Cupriavidus metallidurans CH34 is a model heavy metal-resistant strain that can tolerate millimolar concentrations of heavy metal concentrations. Strain CH34 has been used for bioremediation, recovery, and reduction of heavy metals (Mergeay et al., 1985; Collard et al., 1994; Janssen et al., 2010). C. metallidurans CH34 harbors numerous heavy metal resistance determinants involved in diverse mechanisms, including complexation, efflux systems, reduction, and reductive precipitation, which enable cell detoxification and survival (Nies, 2016; Maes et al., 2017; Montero-Silva et al., 2018). A high number of CH34 gene products confer tolerance to high concentrations of heavy metals, including the CzcCBA, CzcD, CzcP, and CadA proteins that are involved in cadmium resistance (Nies, 2016). Nevertheless, molecular mechanisms driving the bacterial lifestyle in the presence of heavy metals remain unexplored. The aim of this study was to characterize the response to cadmium of C. metallidurans CH34 planktonic and biofilm cells including their c-di-GMP regulatory pathway.

Materials and Methods

Organisms, Plasmids, and Growth Conditions

Bacterial strains and plasmids used in this study are listed in Table 1. C. metallidurans strains were cultured in low phosphate Tris-buffered mineral salts (LPTMS) broth [Tris 6.06 g L-1, NaCl 4.68 g L-1, NH4Cl 1.07 g L-1, KCl 1.49 g L-1, Na2SO4⋅10H2O 0.98 g L-1, MgCl2⋅6H2O 0.2 g L-1, CaCl2⋅2H20 0.03 g L-1, Na2HPO4 0.085 g L-1, Fe(III)(NH4) citrate 0.005 g L-1, succinate 0.3%, and 1 mL L-1 of SL7 trace solution of Biebl and Pfennig] (Mergeay et al., 1985). The culture medium was adjusted to pH 7.0. Escherichia coli and Pseudomonas aeruginosa strains were cultured in LB broth (yeast extract 5 g L-1, peptone 10 g L-1, NaCl 5 g L-1). In this study, plasmids pJB3Tc19 (Blatny et al., 1997) and pJBpleD (Pérez-Mendoza et al., 2014) were used. The PleD protein is a DGC from Caulobacter crescentus that contains four point mutations and retains its activity independently of phosphorylation input by a cognate kinase (Paul et al., 2004).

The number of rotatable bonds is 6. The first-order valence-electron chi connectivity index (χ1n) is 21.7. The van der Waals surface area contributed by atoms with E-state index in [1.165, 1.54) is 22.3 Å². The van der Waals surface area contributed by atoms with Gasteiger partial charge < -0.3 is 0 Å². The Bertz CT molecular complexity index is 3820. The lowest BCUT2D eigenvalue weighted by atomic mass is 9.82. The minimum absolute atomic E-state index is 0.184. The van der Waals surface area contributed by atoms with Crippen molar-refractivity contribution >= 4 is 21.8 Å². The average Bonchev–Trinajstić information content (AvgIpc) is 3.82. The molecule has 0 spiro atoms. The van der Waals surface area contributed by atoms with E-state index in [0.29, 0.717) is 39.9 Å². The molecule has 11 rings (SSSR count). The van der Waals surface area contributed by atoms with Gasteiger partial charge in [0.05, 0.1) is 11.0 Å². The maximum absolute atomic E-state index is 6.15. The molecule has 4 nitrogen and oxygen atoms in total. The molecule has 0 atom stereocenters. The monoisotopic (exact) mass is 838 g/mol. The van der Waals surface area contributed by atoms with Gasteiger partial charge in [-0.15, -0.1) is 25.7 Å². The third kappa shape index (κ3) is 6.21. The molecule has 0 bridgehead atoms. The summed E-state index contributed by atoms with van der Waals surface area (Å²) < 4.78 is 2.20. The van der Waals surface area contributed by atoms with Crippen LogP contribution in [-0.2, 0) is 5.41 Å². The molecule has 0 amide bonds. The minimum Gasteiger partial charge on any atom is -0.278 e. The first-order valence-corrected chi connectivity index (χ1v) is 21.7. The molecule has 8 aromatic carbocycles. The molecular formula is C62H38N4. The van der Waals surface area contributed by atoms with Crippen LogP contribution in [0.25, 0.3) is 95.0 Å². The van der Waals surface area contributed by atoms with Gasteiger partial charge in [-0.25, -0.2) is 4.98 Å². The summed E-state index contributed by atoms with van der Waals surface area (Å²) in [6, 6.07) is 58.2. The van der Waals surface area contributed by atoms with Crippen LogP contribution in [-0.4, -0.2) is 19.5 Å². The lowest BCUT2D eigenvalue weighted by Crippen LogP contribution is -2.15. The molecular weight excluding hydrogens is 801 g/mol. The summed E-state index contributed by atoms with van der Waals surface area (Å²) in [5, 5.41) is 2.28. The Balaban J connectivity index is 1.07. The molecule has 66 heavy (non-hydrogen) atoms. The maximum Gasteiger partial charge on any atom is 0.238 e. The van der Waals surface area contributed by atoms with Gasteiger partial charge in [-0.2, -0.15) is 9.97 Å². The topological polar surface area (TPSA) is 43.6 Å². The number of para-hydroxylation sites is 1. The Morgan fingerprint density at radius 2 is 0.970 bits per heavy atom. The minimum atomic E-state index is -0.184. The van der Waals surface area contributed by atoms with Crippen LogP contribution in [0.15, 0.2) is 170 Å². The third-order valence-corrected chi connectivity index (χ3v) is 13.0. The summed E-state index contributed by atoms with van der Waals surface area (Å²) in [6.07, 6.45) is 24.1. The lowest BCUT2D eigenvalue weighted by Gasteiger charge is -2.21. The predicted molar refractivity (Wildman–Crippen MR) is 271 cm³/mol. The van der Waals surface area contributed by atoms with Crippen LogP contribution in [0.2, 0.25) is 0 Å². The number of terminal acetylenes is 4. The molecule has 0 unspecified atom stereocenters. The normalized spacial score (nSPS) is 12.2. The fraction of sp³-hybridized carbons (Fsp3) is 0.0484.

TABLE 1
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Table 1. Plasmids and strains used in this study.

Biofilm Formation Assay

Cupriavidus metallidurans CH34 cell attachment in the absence or presence of cadmium was assessed by an adapted protocol developed to monitor initial stages of biofilm formation (O’Toole and Kolter, 1998; Merritt et al., 2007). Briefly, a stationary culture in LPTMS broth at 30°C was centrifuged and the cells were suspended in fresh LPTMS broth to a turbidity at 600 nm of 1.0. The culture was distributed by placing 200 μL per well into a 96-well microtiter plate. A concentrated cadmium solution was added to reach different concentrations. After 15 h of incubation at 30°C in static condition, planktonic cells were removed. Wells were washed with sterile distilled water and the biofilm adhered to the bottom was stained with crystal violet (200 μL per well, 0.1% solution for 15 min). Plate was air-dried for 16 h and the stained biomass was suspended in 200 μL of acetic acid 30%. Absorbance of this suspension was measured either at 550 or 595 nm. This value was normalized by the turbidity600nm of the planktonic fraction removed previously. Viability of each planktonic cell fraction was quantified by serial dilution and plating in triplicate on tryptic soy agar (pancreatic digest of casein 15 g L-1, peptic digest of soybean meal 5 g L-1, sodium chloride 5 g L-1, and agar 15 g L-1). Colony forming units (CFUs) were counted on plates.

Qualitative Assay for Extracellular Polymeric Substances